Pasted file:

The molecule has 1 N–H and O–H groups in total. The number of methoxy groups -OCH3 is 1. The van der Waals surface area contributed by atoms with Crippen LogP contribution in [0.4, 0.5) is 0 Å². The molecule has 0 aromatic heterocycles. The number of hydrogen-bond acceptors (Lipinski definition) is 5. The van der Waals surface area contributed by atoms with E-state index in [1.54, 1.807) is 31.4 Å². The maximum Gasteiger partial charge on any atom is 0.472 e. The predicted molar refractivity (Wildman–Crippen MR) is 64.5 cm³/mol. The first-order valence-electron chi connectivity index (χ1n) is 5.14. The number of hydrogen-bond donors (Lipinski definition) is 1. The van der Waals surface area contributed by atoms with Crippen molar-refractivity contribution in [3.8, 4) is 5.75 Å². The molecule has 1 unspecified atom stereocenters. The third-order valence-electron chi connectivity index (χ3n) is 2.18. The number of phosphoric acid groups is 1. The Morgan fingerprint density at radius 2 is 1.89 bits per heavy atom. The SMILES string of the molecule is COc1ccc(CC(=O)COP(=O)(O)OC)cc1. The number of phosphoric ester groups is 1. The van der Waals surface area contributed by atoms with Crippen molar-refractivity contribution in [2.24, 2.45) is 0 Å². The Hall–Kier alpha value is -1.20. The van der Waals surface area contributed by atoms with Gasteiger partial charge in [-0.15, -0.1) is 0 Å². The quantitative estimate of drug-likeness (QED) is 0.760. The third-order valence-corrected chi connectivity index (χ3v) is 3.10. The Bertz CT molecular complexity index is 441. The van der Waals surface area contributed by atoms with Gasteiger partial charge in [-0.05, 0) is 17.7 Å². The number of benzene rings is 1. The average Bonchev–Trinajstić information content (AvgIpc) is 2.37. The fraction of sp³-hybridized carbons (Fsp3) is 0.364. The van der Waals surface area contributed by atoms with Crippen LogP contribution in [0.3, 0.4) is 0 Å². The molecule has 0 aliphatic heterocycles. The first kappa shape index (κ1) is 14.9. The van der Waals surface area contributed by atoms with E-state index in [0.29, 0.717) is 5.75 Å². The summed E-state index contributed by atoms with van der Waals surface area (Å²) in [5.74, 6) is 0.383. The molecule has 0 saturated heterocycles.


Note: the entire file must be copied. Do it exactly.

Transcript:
The molecule has 1 N–H and O–H groups in total. The number of methoxy groups -OCH3 is 1. The van der Waals surface area contributed by atoms with Crippen LogP contribution in [0.4, 0.5) is 0 Å². The molecule has 0 aromatic heterocycles. The number of hydrogen-bond acceptors (Lipinski definition) is 5. The van der Waals surface area contributed by atoms with E-state index in [1.54, 1.807) is 31.4 Å². The maximum Gasteiger partial charge on any atom is 0.472 e. The predicted molar refractivity (Wildman–Crippen MR) is 64.5 cm³/mol. The first-order valence-electron chi connectivity index (χ1n) is 5.14. The number of hydrogen-bond donors (Lipinski definition) is 1. The van der Waals surface area contributed by atoms with Crippen molar-refractivity contribution in [3.8, 4) is 5.75 Å². The molecule has 1 unspecified atom stereocenters. The third-order valence-electron chi connectivity index (χ3n) is 2.18. The number of phosphoric acid groups is 1. The Morgan fingerprint density at radius 2 is 1.89 bits per heavy atom. The SMILES string of the molecule is COc1ccc(CC(=O)COP(=O)(O)OC)cc1. The number of phosphoric ester groups is 1. The van der Waals surface area contributed by atoms with Crippen molar-refractivity contribution in [2.24, 2.45) is 0 Å². The Hall–Kier alpha value is -1.20. The van der Waals surface area contributed by atoms with Gasteiger partial charge in [-0.15, -0.1) is 0 Å². The quantitative estimate of drug-likeness (QED) is 0.760. The third-order valence-corrected chi connectivity index (χ3v) is 3.10. The Bertz CT molecular complexity index is 441. The van der Waals surface area contributed by atoms with Gasteiger partial charge in [-0.05, 0) is 17.7 Å². The number of benzene rings is 1. The average Bonchev–Trinajstić information content (AvgIpc) is 2.37. The fraction of sp³-hybridized carbons (Fsp3) is 0.364. The van der Waals surface area contributed by atoms with Crippen LogP contribution in [0.3, 0.4) is 0 Å². The molecule has 0 aliphatic heterocycles. The first kappa shape index (κ1) is 14.9. The van der Waals surface area contributed by atoms with E-state index in [0.29, 0.717) is 5.75 Å². The summed E-state index contributed by atoms with van der Waals surface area (Å²) in [5.74, 6) is 0.383. The molecule has 0 saturated heterocycles.